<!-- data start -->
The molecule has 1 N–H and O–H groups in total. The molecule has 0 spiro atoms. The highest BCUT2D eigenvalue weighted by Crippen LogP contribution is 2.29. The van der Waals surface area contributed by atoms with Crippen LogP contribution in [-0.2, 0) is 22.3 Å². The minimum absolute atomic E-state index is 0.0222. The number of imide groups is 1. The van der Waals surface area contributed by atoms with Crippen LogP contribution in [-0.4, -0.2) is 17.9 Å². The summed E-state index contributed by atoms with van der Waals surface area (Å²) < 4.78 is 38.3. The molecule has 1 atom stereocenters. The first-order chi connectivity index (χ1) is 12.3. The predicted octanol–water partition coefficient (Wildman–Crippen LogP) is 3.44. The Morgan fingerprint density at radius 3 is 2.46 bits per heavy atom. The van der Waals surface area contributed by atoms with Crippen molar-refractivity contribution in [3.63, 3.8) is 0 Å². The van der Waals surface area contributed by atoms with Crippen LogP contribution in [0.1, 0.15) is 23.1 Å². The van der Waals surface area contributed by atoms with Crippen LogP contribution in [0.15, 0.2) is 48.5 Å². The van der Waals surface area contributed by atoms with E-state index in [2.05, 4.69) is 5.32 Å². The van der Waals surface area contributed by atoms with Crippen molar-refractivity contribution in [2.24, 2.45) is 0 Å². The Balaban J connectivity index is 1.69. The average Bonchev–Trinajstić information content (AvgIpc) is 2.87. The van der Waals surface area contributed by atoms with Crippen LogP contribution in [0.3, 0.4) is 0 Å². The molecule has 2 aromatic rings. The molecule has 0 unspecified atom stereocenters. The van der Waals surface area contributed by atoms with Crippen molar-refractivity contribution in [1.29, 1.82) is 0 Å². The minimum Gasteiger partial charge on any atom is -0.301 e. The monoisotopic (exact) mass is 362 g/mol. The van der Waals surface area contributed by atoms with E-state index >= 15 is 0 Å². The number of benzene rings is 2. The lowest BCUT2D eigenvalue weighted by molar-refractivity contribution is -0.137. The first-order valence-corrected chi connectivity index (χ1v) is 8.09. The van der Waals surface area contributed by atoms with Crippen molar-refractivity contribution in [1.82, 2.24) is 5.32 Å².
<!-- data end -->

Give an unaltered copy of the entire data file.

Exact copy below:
The molecule has 1 N–H and O–H groups in total. The molecule has 0 spiro atoms. The highest BCUT2D eigenvalue weighted by Crippen LogP contribution is 2.29. The van der Waals surface area contributed by atoms with Crippen LogP contribution in [-0.2, 0) is 22.3 Å². The minimum absolute atomic E-state index is 0.0222. The number of imide groups is 1. The van der Waals surface area contributed by atoms with Crippen LogP contribution in [-0.4, -0.2) is 17.9 Å². The summed E-state index contributed by atoms with van der Waals surface area (Å²) < 4.78 is 38.3. The molecule has 1 atom stereocenters. The first-order chi connectivity index (χ1) is 12.3. The predicted octanol–water partition coefficient (Wildman–Crippen LogP) is 3.44. The Morgan fingerprint density at radius 3 is 2.46 bits per heavy atom. The van der Waals surface area contributed by atoms with Crippen molar-refractivity contribution in [3.63, 3.8) is 0 Å². The van der Waals surface area contributed by atoms with Crippen LogP contribution in [0.1, 0.15) is 23.1 Å². The van der Waals surface area contributed by atoms with Crippen LogP contribution in [0.15, 0.2) is 48.5 Å². The van der Waals surface area contributed by atoms with E-state index in [2.05, 4.69) is 5.32 Å². The van der Waals surface area contributed by atoms with Crippen molar-refractivity contribution in [2.24, 2.45) is 0 Å². The Balaban J connectivity index is 1.69. The average Bonchev–Trinajstić information content (AvgIpc) is 2.87. The van der Waals surface area contributed by atoms with Crippen LogP contribution in [0.3, 0.4) is 0 Å². The molecule has 2 aromatic rings. The molecule has 0 unspecified atom stereocenters. The van der Waals surface area contributed by atoms with Crippen molar-refractivity contribution in [1.29, 1.82) is 0 Å². The minimum Gasteiger partial charge on any atom is -0.301 e. The monoisotopic (exact) mass is 362 g/mol. The van der Waals surface area contributed by atoms with E-state index >= 15 is 0 Å². The number of benzene rings is 2. The lowest BCUT2D eigenvalue weighted by molar-refractivity contribution is -0.137. The first-order valence-corrected chi connectivity index (χ1v) is 8.09. The van der Waals surface area contributed by atoms with Crippen molar-refractivity contribution in [1.82, 2.24) is 5.32 Å².